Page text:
Dedicating a 31-kilowatt photovoltaic array at Rainshadow Community Charter High School, in Reno, Nevada. BlackRock Solar (CC BY)

Community solar is rapidly growing in North America. With ambitious green energy goals, each the US and Canada are desirous about maximizing renewable energy uptake in residential communities.

Nonetheless, with many individuals renting their homes, having insufficient funds to speculate in a solar installation, or having poor roof conditions (as a result of shading or roof size), community solar offers a promising solution.

What’s Community Solar?

Simply put, a community solar project is a central solar energy plant with electricity shared by greater than a single property. Customers profit from inexpensive renewable energy generated by solar panels at an off-site array.

You might have heard of community solar projects known as solar gardens, shared solar, or roofless solar.

Although the dimensions of community solar projects can vary immensely, they’re typically measured in megawatts and able to supplying power to tons of and even 1000’s of homes, businesses, nonprofits, and other buildings.

Community Solar projects make renewable energy more accessible

Shared solar provides renters, homeowners, nonprofits, businesses, and other groups equal access to solar energy’s economic and environmental advantages.

You don’t need an initial lump-sum investment to participate or an acceptable rooftop. In reality, you don’t even must be a property owner. It allows more people to go green and profit from lower electricity costs.

Relating to implementing community solar programs, there is no such thing as a one-size-fits-all solution. Laws and regulations surrounding shared solar vary dramatically by location.


The primary panel owners in front of the Flathead Electric SUN (solar utility network), Montana’s first community solar project, in the course of the dedication ceremony in September 2015. Doris Schennum stands at the middle, wearing a white shirt.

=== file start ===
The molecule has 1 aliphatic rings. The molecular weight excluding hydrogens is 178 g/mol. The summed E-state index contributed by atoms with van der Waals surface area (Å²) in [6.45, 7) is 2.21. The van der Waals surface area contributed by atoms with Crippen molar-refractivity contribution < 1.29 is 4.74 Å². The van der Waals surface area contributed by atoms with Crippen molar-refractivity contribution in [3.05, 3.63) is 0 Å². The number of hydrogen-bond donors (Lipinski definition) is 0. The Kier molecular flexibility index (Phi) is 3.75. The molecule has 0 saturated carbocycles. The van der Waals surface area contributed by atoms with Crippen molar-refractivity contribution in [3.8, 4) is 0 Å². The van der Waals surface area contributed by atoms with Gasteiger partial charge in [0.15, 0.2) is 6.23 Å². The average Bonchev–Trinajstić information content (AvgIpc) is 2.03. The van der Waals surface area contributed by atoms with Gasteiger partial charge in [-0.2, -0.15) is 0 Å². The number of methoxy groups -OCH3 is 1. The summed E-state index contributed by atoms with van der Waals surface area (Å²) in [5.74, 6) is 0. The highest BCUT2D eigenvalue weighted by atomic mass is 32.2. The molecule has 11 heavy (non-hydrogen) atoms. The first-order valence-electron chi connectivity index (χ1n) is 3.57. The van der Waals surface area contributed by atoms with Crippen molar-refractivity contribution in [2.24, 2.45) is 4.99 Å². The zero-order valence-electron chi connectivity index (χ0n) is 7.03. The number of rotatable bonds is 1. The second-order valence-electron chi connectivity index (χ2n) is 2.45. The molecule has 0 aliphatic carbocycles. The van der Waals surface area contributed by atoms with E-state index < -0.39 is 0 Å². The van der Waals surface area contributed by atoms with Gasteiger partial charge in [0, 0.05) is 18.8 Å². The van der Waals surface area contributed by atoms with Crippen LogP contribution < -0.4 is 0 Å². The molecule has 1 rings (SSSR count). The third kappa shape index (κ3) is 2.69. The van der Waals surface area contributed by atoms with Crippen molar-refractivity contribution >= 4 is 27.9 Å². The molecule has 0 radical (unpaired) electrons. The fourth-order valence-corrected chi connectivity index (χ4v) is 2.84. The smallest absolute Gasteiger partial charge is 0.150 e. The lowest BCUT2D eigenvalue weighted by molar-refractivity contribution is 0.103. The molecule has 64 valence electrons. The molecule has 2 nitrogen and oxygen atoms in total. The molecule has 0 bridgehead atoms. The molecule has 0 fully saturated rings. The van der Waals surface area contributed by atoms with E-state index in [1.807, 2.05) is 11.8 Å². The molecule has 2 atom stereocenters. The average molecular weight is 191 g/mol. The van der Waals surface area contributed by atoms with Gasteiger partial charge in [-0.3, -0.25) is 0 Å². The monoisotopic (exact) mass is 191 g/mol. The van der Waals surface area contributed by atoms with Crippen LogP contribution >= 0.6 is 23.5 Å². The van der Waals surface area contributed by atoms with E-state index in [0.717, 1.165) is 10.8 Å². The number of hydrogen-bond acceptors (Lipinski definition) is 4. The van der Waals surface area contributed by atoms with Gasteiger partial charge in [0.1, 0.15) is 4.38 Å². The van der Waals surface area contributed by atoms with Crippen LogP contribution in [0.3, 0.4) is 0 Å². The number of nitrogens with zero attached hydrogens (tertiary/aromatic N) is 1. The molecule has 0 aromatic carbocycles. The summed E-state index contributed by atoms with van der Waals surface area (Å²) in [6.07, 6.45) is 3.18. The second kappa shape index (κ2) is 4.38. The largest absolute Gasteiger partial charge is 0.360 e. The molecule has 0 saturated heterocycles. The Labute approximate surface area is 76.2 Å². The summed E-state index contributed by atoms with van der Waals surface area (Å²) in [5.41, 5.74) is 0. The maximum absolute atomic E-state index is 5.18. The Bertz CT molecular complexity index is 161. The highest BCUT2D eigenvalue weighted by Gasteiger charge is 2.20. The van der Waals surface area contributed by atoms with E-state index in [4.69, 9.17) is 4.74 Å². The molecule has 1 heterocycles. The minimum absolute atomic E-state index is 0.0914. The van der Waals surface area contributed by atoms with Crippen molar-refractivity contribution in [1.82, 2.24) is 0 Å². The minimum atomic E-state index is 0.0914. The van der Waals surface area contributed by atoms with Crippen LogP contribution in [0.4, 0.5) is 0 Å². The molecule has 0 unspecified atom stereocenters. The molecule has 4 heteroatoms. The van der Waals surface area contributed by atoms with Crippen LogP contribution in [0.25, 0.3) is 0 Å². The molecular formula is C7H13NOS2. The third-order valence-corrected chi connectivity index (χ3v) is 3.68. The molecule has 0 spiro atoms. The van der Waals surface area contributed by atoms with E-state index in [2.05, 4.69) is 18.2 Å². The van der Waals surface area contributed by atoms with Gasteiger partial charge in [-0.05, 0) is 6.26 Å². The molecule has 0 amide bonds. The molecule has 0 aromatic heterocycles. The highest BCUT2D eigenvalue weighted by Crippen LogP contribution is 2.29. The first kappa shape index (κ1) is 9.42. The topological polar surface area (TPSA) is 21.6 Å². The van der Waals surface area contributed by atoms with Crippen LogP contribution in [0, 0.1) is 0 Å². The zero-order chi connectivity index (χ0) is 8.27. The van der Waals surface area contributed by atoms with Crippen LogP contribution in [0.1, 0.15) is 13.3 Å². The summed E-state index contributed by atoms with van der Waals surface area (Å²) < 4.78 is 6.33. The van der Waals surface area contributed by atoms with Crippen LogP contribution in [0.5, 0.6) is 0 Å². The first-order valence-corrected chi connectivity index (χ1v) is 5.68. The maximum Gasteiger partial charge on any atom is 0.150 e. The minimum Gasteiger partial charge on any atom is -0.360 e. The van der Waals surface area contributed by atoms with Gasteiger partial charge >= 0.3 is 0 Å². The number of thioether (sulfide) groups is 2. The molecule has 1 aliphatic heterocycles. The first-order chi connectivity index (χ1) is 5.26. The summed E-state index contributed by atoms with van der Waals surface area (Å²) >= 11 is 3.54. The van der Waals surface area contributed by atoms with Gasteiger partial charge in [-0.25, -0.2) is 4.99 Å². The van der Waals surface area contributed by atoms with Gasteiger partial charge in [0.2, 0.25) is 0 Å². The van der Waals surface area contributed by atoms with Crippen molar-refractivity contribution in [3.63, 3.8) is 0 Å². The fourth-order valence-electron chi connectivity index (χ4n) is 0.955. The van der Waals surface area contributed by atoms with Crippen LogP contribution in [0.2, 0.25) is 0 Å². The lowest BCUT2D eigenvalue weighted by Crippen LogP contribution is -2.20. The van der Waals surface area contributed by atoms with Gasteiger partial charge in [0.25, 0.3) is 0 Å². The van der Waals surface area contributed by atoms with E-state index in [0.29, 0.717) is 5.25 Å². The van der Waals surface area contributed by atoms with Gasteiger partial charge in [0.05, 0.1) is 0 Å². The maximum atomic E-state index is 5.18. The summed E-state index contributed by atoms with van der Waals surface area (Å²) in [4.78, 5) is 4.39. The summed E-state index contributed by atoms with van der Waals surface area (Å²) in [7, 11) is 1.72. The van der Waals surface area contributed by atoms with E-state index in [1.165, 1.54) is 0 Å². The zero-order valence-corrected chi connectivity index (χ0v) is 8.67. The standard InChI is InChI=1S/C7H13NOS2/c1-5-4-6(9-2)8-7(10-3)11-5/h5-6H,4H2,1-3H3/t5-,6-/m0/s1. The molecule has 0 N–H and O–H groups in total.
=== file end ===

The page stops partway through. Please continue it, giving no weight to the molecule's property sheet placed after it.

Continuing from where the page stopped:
(Flathead Electric)

How does community solar work?

Community solar business models vary by location. Policies that enable community solar include laws in place to support a third-party market.

There are lots of options on the subject of structuring community solar projects. In some cases, interested solar customers should buy or lease a portion of the solar panels in an array after which receive a credit on their bill from the electricity generated by their share of the system. This offsets their monthly electricity costs.

If subscribers move to a recent home throughout the same utility service territory, they’ll typically proceed to profit from their community solar shares. Some business models even have options for selling and donating subscriptions.

In other community solar projects, it’s possible to purchase renewable energy generated by the system as you’d from other electricity providers without owning or leasing a portion of the solar array.

Along with the more common off-site model for community solar, multi-family community solar projects make it possible for residents of apartments and condos to profit from the energy produced by a rooftop array on their constructing.

How can developers and utilities profit from Community Solar?

Developing shared solar arrays will help developers and utilities strengthen customer relationships while increasing community engagement. With more people desirous about going green day by day, utilities who participate stand a greater probability at retaining customers.

Since most community solar projects are off-site, developers can strategically select a location that may produce probably the most power in an area that the utility has ensured may have the grid capability to support it.

This manner, community solar projects create a shared renewable energy market that advantages all parties involved, including subscribers, developers, and utilities.

Final thoughts

Community solar projects improve access to renewable energy for all.

Particularly, shared solar helps low-income customers who’re currently most impacted by a scarcity of access. Community solar has the potential to assist countries meet their ambitious climate goals, all while constructing a stronger, higher distributed, and more resilient electric grid.

This article was originally published on the PowerHub Blog. It’s published here via a partnership with the platform.


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